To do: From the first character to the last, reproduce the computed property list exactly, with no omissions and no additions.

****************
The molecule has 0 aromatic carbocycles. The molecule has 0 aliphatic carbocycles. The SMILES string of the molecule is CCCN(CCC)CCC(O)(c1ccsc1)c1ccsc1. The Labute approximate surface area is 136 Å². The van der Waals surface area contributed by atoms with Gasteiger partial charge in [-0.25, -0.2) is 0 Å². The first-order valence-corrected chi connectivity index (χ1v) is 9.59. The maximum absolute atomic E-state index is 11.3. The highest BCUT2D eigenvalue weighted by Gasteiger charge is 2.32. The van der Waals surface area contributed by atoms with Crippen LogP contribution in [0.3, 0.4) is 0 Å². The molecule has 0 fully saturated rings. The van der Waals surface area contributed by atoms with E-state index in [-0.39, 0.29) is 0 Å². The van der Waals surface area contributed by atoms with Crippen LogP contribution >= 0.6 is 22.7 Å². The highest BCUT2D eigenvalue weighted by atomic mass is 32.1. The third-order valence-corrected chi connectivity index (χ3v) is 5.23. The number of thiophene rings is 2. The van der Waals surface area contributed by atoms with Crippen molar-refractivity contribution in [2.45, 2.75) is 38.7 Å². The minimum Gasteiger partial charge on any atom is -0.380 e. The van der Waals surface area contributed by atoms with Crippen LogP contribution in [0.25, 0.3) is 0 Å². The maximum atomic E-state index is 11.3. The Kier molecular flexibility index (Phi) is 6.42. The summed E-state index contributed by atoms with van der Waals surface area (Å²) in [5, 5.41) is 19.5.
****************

The molecule has 0 aromatic carbocycles. The molecule has 0 aliphatic carbocycles. The SMILES string of the molecule is CCCN(CCC)CCC(O)(c1ccsc1)c1ccsc1. The Labute approximate surface area is 136 Å². The van der Waals surface area contributed by atoms with Gasteiger partial charge in [-0.25, -0.2) is 0 Å². The first-order valence-corrected chi connectivity index (χ1v) is 9.59. The maximum absolute atomic E-state index is 11.3. The highest BCUT2D eigenvalue weighted by Gasteiger charge is 2.32. The van der Waals surface area contributed by atoms with Crippen LogP contribution in [0.3, 0.4) is 0 Å². The molecule has 0 fully saturated rings. The van der Waals surface area contributed by atoms with E-state index in [-0.39, 0.29) is 0 Å². The van der Waals surface area contributed by atoms with Crippen LogP contribution >= 0.6 is 22.7 Å². The highest BCUT2D eigenvalue weighted by atomic mass is 32.1. The third-order valence-corrected chi connectivity index (χ3v) is 5.23. The number of thiophene rings is 2. The van der Waals surface area contributed by atoms with Crippen molar-refractivity contribution in [2.45, 2.75) is 38.7 Å². The minimum Gasteiger partial charge on any atom is -0.380 e. The van der Waals surface area contributed by atoms with Crippen LogP contribution in [0.25, 0.3) is 0 Å². The maximum atomic E-state index is 11.3. The Kier molecular flexibility index (Phi) is 6.42. The summed E-state index contributed by atoms with van der Waals surface area (Å²) in [5, 5.41) is 19.5.